In December 2016, the legislature in Bermuda passed the Bribery Act 2016 (the “Act”) which will come into force on 1 September 2017. The Act is based on the UK Bribery Act 2010.
Currently, there are several separate laws dealing with bribery and corruption offences in Bermuda, such as the Criminal Code 1907 (Section 111 Official Corruption and Section 112 Extortion By Public Officers), the Parliament Act 1957 and the Parliamentary Election Act 1978. But as of Friday, there will be one comprehensive statute which sets out what constitutes bribery in Bermuda.
Jeremy Leese and Brian Holdipp, members of MJM’s Corporate Department, will be attending London International Shipping Week in early September, as part of a Bermuda delegation which includes The Hon. Walter Roban, JP, MP, Minister of Transport, and Ross Webber, CEO of the Bermuda Business Development Agency (BDA).
As part of the week’s programme, the BDA will be hosting a Bermuda Reception on the evening of Monday, 11th September 2017. If you are interested in attending, please contact Jeremy Leese (e-mail: email@example.com) for an invite to the event.
In addition, if you are in London, and wish to meet Jeremy and Brian outside of such event to discuss any legal matters with which the firm may assist you, they may have time on Monday (11th Sept) or Wednesday (13th Sept) to visit your offices. Please contact Jeremy via e-mail if you would like to schedule a meeting.
Samuel Martin was called to the Bermuda Bar on 17 August 2017 by the Hon Chief Justice Ian Kawaley. Sam’s call to the Bar was moved by his Dad, Andrew Martin, and seconded by his uncle, Peter Martin, who are both shareholders and directors of MJM Limited. Sam went to Warwick Academy until the sixth form, when he transferred to the Bermuda High School to complete his IB studies. Sam is a keen musician and performed regularly as a member and then leader of the Menuhin Youth Orchestra when he lived in Bermuda. Sam then went to the University of Swansea to read mechanical engineering, and then changed to read law, graduating with an upper second class honours degree. Sam then completed the Postgraduate Diploma in Professional Legal Practice (LPC) at the University of Law at Guildford, Surrey, before undertaking his training contract at Cheyney Goulding LLP in Guildford. Sam was admitted to the Law Society as a solicitor of the Senior Courts of England and Wales on 15 February 2017. Sam is now junior in house counsel at a media distribution company in London.
"While, in the vast majority of cases, people exercise their right of access to justice through the services of a lawyer, over the last decade, there have been an ever increasing number of litigants in person appearing in the Bermuda Courts," reads the Preface in the newly released Handbook for Civil Litigants in Person. Although not short, the 47 page Handbook is clear and comprehensive, detailed and accessible, and aims to help individuals appearing on their own behalf to navigate the civil justice system as effectively as they can.
On May 5, 2017, Supreme Court Justice Charles-Etta Simmons ruled that the Registrar-General’s decision to reject a marriage application from a same-sex couple was discriminatory on the basis of sexual orientation, declaring that “same-sex couples are entitled to be married under the Marriage Act”.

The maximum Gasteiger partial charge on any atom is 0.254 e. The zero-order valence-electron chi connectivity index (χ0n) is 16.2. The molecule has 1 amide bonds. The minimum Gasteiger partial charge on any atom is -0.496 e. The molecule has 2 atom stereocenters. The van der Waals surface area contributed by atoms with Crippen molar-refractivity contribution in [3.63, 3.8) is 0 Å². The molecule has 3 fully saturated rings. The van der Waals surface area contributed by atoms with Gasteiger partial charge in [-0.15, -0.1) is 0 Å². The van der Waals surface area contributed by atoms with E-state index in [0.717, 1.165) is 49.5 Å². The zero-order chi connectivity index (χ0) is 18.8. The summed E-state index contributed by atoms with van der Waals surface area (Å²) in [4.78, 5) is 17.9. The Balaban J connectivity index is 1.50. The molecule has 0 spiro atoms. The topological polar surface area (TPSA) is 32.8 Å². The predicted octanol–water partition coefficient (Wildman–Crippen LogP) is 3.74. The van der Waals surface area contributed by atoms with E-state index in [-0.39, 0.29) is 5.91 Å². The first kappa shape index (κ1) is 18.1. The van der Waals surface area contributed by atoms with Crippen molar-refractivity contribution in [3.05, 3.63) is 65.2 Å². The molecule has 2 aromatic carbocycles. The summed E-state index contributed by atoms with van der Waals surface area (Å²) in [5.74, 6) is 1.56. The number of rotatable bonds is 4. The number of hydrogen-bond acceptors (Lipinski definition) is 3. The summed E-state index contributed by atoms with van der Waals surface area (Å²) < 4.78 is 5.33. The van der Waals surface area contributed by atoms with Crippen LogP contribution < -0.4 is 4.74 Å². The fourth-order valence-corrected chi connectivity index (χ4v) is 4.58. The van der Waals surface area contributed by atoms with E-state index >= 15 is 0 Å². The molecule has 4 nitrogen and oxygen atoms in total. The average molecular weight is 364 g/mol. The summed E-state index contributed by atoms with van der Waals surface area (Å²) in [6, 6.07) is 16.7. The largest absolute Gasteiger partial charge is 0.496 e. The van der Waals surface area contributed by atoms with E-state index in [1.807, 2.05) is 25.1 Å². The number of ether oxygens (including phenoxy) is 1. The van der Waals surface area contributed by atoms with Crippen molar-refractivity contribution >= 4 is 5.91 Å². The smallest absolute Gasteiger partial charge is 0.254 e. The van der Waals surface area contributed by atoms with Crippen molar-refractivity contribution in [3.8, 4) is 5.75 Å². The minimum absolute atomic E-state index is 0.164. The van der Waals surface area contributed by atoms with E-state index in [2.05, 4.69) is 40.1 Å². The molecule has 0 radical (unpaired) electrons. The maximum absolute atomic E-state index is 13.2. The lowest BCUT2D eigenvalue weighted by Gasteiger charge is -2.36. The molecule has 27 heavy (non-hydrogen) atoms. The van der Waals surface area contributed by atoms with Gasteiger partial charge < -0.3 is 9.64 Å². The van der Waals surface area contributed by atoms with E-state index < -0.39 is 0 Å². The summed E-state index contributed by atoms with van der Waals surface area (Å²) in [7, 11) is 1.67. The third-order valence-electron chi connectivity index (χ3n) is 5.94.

The case had been brought by Bermudian Winston Godwin and his Canadian fiancé Greg DeRoche, who took their case to the Supreme Court after the Registrar-General refused to publish their marriage banns, arguing that the Human Rights Act (the “HRA”) took primacy in Bermuda and protected their right to marry. “The facts of this case are relatively simple and straightforward,” Justice Simmons wrote in her introduction. “The Applicants are both male. Each states by affidavit that they met in Canada, the home of the second Applicant, and started dating in 2015. They both love Bermuda, the home of the first Applicant. It is their wish to be married in Bermuda irrespective of their gender as recognition of the feelings that they have for one another.”
The Transcontinental Trusts International Forum 2017 took place earlier this month on 4-5th May 2017 at the Fairmont Southampton. This conference began in Bermuda in 2015 and has grown hugely in popularity as one of the key events on the private client calendar. This year it was attended by leading international experts, lawyers and barristers from the international and local private client market as well as renowned international judges. The whole event received an extremely favorable response from speakers and delegates alike. Topics covered included the impact of Brexit and the US election on the industry, practical consequences flowing from CRS & FATCA, an international litigation update, family governance and tax changes in the US and UK. Furthermore, data protection was highlighted in several of the sessions as an area to look out for.
At MJM we take great pride in the work we do. Often that work involves helping local organizations provide resources which benefit our island community.
Yesterday, the island’s first radiation therapy unit was officially opened at the Bermuda Cancer and Health Centre with a ribbon-cutting ceremony. Cancer patients will now be able to benefit from cutting-edge radiation treatments here at home, where they can receive emotional support from family and friends and continue on with their lives instead of going overseas for several weeks. In partnership with the Dana-Farber Brigham & Women’s Cancer Centre in Boston and the Bermuda Hospitals Board, the project started in 2014 when a review of gaps in cancer care on island was undertaken. From there, it turned into a 2 year project aimed at creating a world-class facility that provides pain relieving radiation treatment to people in Bermuda.